Rendering of plaza design


Rural refers to communities around 10,000 or less in population and isolated from metropolitan areas.

Lessons Learned: 
Working with Remote Consultants

Being situated away from larger urban centers, rural areas often have challenges coordinating work with consultants who do not reside locally. 

In Marfa, TX, they found that, “keeping the design team aware of the unique location of Marfa and the traditional building systems of Marfa was a challenge. We wanted to use as many local tradespeople on construction as we could and we wanted the project to be welcoming and feel created out of its own context. Since Marfa is too small to have design professionals, the design team was spread out across the country. The distance made it challenging to keep up the pace on design decisions and changes.” 

Project managers in Aiea, being located on the island of Hawaii, found the same issue as well and had to ensure that for each visit by the consultant that they were able to focus on the most technical aspects possible, and defer the other project aspects to phone calls and emails.  

Risk Rewards in Rural

 Like many urban projects, rural projects were grounded in an essential optimism about the possibilities for art to transform an area’s quality of life and create vital communities – even in the face of numerous challenges. 

From Independence, Kansas project mangers tell others that, “Nothing happens if it isn't attempted."

Failure is only assured by not trying,” and from Sitka, Alaska where they transformed an abandoned college campus into the site of a successful arts festival with over 44,000 attendees, project manger Rodger Schmidt advise others to “dream big, and fuel enthusiasm with idealism that can be shared and be cold, logical, and strategic about the logistics behind the success.”

But Unique Rural Challenges Exist

Our Town rural projects showed some distinct similarities in the ways they worked to confront the issue of the demographic and economic shifts happening in their communities.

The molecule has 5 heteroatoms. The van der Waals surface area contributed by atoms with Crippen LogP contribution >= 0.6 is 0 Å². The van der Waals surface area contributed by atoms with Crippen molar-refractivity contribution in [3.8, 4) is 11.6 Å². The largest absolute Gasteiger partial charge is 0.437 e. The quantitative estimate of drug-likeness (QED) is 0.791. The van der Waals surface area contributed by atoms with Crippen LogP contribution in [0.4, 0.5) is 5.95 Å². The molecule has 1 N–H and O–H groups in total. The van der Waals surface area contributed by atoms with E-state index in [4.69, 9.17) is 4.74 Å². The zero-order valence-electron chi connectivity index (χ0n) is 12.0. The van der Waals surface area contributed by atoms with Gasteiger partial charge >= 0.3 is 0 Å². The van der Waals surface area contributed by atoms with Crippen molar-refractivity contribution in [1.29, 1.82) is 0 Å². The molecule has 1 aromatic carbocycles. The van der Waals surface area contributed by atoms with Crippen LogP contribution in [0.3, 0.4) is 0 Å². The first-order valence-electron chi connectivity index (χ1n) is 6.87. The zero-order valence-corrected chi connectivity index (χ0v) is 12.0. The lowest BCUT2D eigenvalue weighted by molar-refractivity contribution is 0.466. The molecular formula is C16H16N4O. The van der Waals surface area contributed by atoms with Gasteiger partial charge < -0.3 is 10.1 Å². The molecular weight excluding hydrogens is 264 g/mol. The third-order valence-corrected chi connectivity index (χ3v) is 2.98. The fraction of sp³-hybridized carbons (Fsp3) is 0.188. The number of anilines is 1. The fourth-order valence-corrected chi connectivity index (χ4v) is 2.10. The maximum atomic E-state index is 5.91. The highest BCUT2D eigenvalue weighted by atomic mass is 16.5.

In Last Chance, Colorado, where they created a way to capture local cultural practices,  “the project was directly linked to the shifting realities of rural communities not being able to sustain themselves. In every interview we did there was a real sense of loss, families leaving, the elders being left behind and their knowledge (& life) is no longer being relevant.”

Through their conversations with community elders and young people alike they were able to, “challenge today's notions that rural communities are failing. We talked with people about the shifts in rural America and how important the culture in rural places is important.” Further more they urge people to be aware that“shifts to the project are going to happen. Your projects should be designed with enough flexibility for the artists and for the organization to adjust and make the work stronger."

In Montgomery, New York, project organizers looked at the regional economy and saw the way it was effecting local farmers and local artists.  In their area many farmers saw the influx of artists from New York City and the "new residents" that came to the region after 9/11 “as part of the problem.”  “Their lands are being snapped up by developers who build $500K houses for yuppies,” said project manager Shawn Dell Joyce, “which forces the farmer out out because they can't pay the taxes, or generate enough agricultural income to warrant land use.”  Project managers saw that the artists were facing the same challenge but that they rarely interfaced with the agricultural community.  So project organizers  responded with, “education, patience and communication”  and created partnerships between county departments and a local arts school in order to host a series of regional dialogue sessions.  “We introduce the farmers and let them speak about the challenges they face in their own words, then a representative from the creative community spoke about how they can help solve both communities' problems by collaborating.” These dialogues allowed for ideas to emerge that could serve both the farmers and the artists and help address the economic challenges that faced them both.



Issues of Equity

The issue of equity is not just an urban phenomena. 

For example, project mangers in Montgomery, New York for the Arts and Agriculture Transforming Orange County project remarked that,  “equity can also mean white collar/blue collar issues and in our case, those are more dividing than race. Farmers are disrespected in our culture and artists are often lumped with the petite bourgeois, when actually many of us are as hard-working and down to earth as the blue collar crowd. We had to put all of these disparate personalities on the same plane.”  

By bringing the different communities together on an equal playing field, they were able to have a larger conversation about, “the challenges faced by both communities and how the two were similar. Then we showed potential partnerships and what that would look like in terms of benefit for both communities. Farmers were invited to paint during classes on the farms, and artists witnessed first hand the hard day's work a farmer puts in. We introduce the farmers and let them speak about the challenges they face in their own words, then a representative from the creative community spoke about how they can help solve both communities' problems by collaborating.”